A Bipartisan Case for School Choice. Most of the policy goals that President Donald Trump outlined in his address to Congress are subjects of heated public controversy—many for good reason. But one proposal that should not be controversial is the expansion of school choice programs for low-income families. This proposal should be supported by concerned politicians and citizens across the political spectrum. For conservatives and libertarians, school choice programs are an obvious improvement over a situation in which government-run schools have a monopoly on public educational funding, despite the fact that, on average, private and religious schools consistently outperform public schools on all measures. If private and religious schools serve the public interest in educating children better than public schools do, it is unjust not to allow parents to use public educational funds at those schools.

Liberals should also support school choice for a deeper reason. There is no such thing as a completely value-neutral education. Sexual paranoia on campus – and the professor at the eye of the storm | World news. In March 2015, news reached Laura Kipnis, a high-profile professor who teaches film-making at Northwestern University, Illinois, that a group of students had staged a protest against her in response to an essay she had written in a journal called the Chronicle of Higher Education. She was, to say the least, nonplussed. For one thing, the students had carried with them mattresses and pillows, items that since 2014 have been a symbol of student-on-student assault. (This is due to Emma Sulkowicz, a Columbia University student who spent a year dragging a mattress around as a piece of performance art to protest over the university’s ruling in a sexual assault complaint she filed against another student.) Why, Kipnis wondered, had they done this?

Her essay was about new codes in American universities prohibiting professor-student relationships, not sexual assault. The president of Northwestern, Morton Schapiro, said that he would “consider” the students’ petition. She hesitates. Actually, Betsy DeVos is perfectly qualified to be Education Secretary. The major charge against Betsy DeVos—and certainly the one that the writers at “Saturday Night Live” recently ran with—was that she doesn’t know enough about “school” to be Secretary of Education. She hasn’t been a teacher, a principal, or a superintendent. She doesn’t know how to pick a curriculum, evaluate an instructor, or write an Individual Education Plan for students with disabilities. All true. And if she were seeking employment as a teacher, a principal, or a superintendent, that experience gap would be damning.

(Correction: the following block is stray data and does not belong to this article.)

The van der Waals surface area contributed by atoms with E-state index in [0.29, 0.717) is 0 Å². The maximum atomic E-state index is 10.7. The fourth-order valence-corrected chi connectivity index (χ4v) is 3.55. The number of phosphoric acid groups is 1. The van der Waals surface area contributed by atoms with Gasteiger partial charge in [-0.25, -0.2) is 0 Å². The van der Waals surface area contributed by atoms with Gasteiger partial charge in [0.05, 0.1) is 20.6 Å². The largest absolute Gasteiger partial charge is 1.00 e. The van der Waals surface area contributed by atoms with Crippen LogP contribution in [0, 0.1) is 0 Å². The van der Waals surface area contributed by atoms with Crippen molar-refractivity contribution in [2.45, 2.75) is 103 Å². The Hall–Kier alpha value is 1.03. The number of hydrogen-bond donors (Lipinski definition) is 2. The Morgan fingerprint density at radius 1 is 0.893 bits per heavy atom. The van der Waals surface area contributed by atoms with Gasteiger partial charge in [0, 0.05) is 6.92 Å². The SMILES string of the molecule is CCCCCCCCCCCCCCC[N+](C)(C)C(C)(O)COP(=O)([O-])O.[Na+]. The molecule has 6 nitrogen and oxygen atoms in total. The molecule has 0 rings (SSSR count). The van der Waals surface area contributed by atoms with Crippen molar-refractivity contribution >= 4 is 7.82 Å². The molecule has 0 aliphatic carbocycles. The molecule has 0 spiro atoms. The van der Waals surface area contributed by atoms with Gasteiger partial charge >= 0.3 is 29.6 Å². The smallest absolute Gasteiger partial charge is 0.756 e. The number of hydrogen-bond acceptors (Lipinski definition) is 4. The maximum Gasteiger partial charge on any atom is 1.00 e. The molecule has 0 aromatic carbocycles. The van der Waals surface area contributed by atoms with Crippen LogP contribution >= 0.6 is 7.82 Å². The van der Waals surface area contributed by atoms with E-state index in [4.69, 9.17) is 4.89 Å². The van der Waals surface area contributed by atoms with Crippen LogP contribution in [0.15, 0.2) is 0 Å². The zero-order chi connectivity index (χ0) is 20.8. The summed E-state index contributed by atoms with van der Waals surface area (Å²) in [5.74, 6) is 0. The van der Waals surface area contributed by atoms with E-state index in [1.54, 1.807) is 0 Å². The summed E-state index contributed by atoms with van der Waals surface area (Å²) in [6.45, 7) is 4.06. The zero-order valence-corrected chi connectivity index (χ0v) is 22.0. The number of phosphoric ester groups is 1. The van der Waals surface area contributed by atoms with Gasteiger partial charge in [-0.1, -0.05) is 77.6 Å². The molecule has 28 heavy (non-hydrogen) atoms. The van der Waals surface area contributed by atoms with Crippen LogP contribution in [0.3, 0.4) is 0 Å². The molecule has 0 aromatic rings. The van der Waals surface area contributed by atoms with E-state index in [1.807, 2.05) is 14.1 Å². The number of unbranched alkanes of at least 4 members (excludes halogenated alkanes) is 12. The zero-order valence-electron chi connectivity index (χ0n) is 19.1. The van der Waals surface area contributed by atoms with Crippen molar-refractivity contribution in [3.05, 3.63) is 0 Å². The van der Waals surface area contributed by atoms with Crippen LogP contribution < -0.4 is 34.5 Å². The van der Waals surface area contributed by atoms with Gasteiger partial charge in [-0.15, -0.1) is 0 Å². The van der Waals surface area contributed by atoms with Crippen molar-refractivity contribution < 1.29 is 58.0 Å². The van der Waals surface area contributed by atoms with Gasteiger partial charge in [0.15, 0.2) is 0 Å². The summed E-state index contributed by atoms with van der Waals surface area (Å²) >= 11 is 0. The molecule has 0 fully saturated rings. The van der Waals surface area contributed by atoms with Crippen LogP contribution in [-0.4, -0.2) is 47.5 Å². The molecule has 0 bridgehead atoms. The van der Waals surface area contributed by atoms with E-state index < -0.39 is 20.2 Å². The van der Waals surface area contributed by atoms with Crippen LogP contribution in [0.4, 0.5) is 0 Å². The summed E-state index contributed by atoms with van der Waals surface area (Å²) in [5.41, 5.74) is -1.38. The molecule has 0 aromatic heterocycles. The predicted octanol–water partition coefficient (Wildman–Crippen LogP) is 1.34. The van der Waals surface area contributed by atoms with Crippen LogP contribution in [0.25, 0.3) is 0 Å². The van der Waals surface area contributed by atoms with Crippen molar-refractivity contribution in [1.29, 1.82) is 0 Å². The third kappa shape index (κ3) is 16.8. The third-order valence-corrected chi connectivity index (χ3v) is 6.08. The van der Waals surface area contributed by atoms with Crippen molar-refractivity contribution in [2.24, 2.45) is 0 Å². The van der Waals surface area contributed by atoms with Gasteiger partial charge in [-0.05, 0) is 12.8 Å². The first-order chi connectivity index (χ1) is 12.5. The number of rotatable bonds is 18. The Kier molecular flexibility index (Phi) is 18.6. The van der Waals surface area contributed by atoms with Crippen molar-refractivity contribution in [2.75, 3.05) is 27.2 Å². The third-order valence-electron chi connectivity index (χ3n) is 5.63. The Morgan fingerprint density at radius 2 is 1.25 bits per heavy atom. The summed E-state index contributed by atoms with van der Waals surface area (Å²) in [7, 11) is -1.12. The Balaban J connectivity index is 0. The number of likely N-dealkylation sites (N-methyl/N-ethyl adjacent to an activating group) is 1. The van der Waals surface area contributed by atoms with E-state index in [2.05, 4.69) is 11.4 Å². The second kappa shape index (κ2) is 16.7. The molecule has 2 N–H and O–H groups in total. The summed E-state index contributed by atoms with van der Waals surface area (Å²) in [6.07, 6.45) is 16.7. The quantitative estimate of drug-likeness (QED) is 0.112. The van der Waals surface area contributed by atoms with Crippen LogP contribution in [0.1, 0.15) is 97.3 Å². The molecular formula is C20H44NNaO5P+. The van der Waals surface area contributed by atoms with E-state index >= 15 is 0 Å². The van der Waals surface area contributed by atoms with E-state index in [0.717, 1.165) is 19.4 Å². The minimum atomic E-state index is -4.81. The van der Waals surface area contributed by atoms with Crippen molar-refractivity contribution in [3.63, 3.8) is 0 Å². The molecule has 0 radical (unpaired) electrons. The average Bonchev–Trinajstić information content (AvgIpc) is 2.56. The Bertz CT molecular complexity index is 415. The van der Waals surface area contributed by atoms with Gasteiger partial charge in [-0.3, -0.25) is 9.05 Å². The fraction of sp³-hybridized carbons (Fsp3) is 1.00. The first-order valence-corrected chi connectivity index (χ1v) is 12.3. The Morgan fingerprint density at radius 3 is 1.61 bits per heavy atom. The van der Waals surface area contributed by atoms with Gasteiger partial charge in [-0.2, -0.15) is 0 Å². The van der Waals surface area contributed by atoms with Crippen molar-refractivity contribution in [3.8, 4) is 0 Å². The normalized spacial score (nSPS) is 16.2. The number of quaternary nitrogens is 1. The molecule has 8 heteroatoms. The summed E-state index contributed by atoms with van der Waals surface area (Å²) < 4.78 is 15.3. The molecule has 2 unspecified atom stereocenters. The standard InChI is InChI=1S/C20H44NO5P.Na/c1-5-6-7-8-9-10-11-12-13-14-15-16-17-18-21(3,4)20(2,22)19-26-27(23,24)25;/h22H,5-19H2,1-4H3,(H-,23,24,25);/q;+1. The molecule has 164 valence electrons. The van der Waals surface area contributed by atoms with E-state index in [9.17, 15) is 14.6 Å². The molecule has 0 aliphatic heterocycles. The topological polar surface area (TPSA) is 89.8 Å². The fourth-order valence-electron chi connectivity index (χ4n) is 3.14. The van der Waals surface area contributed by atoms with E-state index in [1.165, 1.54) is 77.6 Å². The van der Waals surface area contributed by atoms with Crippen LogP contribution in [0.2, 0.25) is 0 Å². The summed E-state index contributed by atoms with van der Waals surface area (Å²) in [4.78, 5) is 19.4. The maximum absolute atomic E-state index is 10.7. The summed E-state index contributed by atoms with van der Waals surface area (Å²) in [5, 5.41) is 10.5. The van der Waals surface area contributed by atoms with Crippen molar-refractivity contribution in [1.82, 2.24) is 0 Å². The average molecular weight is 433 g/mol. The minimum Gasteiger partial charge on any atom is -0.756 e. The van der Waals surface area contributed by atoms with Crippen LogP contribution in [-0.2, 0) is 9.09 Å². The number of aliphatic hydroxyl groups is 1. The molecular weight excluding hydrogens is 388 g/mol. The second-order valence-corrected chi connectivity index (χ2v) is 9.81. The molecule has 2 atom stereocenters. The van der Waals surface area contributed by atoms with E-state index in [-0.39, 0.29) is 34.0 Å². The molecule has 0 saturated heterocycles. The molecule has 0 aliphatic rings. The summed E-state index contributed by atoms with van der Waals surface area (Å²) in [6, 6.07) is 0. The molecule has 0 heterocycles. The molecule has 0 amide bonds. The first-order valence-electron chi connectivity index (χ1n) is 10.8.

But she’s not. President Trump selected her to be the U.S. Which isn’t to say that the millions of teachers and parents who flooded social media and the Congressional switchboard to urge her rejection had nothing to worry about. Particularly under Obama’s education secretaries, the feds did indeed stick their noses into curriculum, teacher evaluation, and the intricacies of serving students with disabilities, as well as who can use which restroom.

Watch out, reformers, you're about to get DeVossed. Proven Policies to Fix Failing Schools. The New York Times Gets Everything Wrong in This Article That Falsely Claims Economists Don’t Like School Choice. School Choice Is Just Peachy | Cato @ Liberty. 50 Things You Should Never, Ever Say to Your Kids. Washington Monthly | America’s Worst Colleges. 2016's Most Beautiful College Campuses. That 'Useless' Liberal Arts Degree Has Become Tech's Hottest Ticket. Dewey to Delpit: Let Them FailThe Deprivations of Growing Up Without Messing Up. Dewey to Delpit: The No-Excuses Charter School Movement. A regional look at charter school diversity - AEI | Education Blog. Recognizing Spatial Intelligence. The Paranoid View of History Infects Oberlin. Forbes Welcome. Jobless Grads Who Sued Law Schools Find More Rejection in Court - Law Blog.

Barry University School of Law- Sham Law School Looking to Steal your Money | The Real McTeag. Second-Chance Med School.